I think the dictionary has her picture beside the definition.

  7. avatar Clay says:

    This would all stop if businesses who disarm their patrons, customers and ticket holders were required to assume total responsibility for their safety while they were on property, no exceptions, no limits. No legally carried firearms in the store? OK. But you are responsible for your patrons safety from the parking lot to the counter and back. No limits, no exceptions.

    1. avatar LarryinTX says:

      No limit, no exceptions, and just calling 911 does not discharge that obligation. Screw up once, and we’ll try again with the guy who just took over your business because of that failure.

    2. avatar Jonathan - Houston says:

      Nobody’s disarming anyone. You’re disarming yourself. Want to visit that property owned or legally controlled by someone else? Cool. Just come to a mutual and fraud free agreement and you’re good. You’ll find those terms indicated on the facility operator’s website or otherwise available prior to ticket purchase. Buy your ticket, you agree to the terms.

      Huh? So it turns out YOU disarmed yourself in exchange for a stupid sporting event? I guess you don’t care much for your rights and your safety, do you?

      Oh, but wait, now you want the government, backed by men with guns, to violate the rights of someone else, so you can escape the agreement you made and so you can have your cake and eat it, too? That’s exactly what you charge others with doing. So really you don’t give a damn about any of these principles. You just want what you want when you want it. That’s not a constitutionalist. That’s a two year old.

      1. avatar last to know says:


        using govt to force a private entity (business) to implement policies to your liking is no different than having govt force private entities (businesses) to violate their religious beliefs (wanna guess how many muslim businesses are forced to accommodate gays?). what is different between not being allowed to carry a firearm in my place of business, and not being allowed to carry a firearm in my home? private/private.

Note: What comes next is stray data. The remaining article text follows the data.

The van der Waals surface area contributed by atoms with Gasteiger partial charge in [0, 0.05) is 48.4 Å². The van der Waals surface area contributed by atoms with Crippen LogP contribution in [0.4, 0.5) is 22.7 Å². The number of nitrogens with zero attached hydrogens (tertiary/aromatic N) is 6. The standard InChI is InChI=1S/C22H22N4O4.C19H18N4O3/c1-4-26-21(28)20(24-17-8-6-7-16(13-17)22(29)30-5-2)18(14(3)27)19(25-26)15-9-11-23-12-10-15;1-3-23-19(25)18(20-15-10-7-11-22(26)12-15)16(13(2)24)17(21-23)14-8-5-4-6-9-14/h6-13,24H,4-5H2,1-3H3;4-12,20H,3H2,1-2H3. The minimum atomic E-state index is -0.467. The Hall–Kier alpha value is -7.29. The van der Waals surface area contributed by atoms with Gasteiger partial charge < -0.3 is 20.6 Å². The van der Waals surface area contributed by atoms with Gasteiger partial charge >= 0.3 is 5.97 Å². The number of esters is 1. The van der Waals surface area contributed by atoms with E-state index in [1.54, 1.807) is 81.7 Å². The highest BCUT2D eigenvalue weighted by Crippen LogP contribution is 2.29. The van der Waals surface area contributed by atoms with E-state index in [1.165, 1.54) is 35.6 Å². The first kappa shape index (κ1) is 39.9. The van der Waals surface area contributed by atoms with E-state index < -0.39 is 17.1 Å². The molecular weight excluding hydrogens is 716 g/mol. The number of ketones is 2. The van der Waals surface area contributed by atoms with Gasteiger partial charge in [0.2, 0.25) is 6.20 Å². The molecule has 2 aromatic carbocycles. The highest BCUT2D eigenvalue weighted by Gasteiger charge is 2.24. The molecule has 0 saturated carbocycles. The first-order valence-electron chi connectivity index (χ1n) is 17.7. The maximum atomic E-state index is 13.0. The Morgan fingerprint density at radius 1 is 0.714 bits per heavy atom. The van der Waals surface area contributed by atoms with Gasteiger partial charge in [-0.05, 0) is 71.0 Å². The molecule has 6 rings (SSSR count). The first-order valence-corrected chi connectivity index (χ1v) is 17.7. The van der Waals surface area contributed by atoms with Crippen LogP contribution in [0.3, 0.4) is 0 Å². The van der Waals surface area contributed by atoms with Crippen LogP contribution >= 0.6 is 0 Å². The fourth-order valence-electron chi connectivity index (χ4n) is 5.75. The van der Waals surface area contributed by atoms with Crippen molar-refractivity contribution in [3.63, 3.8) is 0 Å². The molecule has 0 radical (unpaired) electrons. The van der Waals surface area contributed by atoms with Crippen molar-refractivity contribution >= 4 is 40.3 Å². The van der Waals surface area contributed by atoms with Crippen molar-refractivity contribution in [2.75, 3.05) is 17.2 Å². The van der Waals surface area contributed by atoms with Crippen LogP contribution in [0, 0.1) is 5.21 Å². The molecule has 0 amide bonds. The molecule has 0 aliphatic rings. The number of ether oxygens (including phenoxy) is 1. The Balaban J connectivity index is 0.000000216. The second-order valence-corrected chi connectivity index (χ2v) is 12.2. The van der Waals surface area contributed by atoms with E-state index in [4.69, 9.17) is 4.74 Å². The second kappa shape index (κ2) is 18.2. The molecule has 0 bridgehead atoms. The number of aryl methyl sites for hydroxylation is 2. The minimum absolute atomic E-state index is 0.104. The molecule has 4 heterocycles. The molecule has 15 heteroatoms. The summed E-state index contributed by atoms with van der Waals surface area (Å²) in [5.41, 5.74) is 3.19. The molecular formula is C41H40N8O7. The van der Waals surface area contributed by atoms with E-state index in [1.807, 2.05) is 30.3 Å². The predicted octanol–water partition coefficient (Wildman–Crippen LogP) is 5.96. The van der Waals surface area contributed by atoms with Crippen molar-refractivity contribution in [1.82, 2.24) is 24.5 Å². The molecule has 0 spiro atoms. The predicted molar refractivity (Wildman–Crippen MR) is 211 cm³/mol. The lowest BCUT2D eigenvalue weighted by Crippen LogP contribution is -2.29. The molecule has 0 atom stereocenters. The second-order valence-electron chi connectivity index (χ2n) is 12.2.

1. avatar Dave in Wa says:

          Yes, but the text of the bill clearly states publicly owned places like a city or state park or fairgrounds. Not private property.

        2. avatar lasttoknow says:

          hhhmmm. my initial reading was private entities using parks were creating the restrictions. Such as organized sports events, recreational events, that sort of thing.

  8. avatar last to know says:

    again we see that R does not equal C or L. Forget party affiliation as some sort of short-hand for supporters of gun rights. party labels are only a means of getting elected, not an indicator of principle. actually, i don’t think anywhere else in the world do you have ‘conservative’ or ‘liberal’ members of a party. the parties themselves have positions that are held by members. thus in england, one does not find ‘conservative’ members of the labour party, nor ‘liberal’ members of the ‘conservative’ party. once tried to explain to two austrailians how we have such contradictory elements of dem and rep parties; fail.

  9. avatar Ben says:

    Why do anti-gunners continue to try to usurp the public’s pro gun will? They should know by now that we will not be separated from our guns at anytime and under no circumstances.

  10. avatar Mikial says:

    Gun Free Zones are invitations to criminals to do whatever they please. Even the addition of armed guards or police at games doesn’t stop crime. I hope they override and send a clear message.

  11. avatar Grindstone says:

    Tell me again how Republicans are sooooo pro-gun?

    1. avatar jerry says:

      In general, far better than democrats.

  12. avatar BlueBronco says:

    A veto override would be good for her character.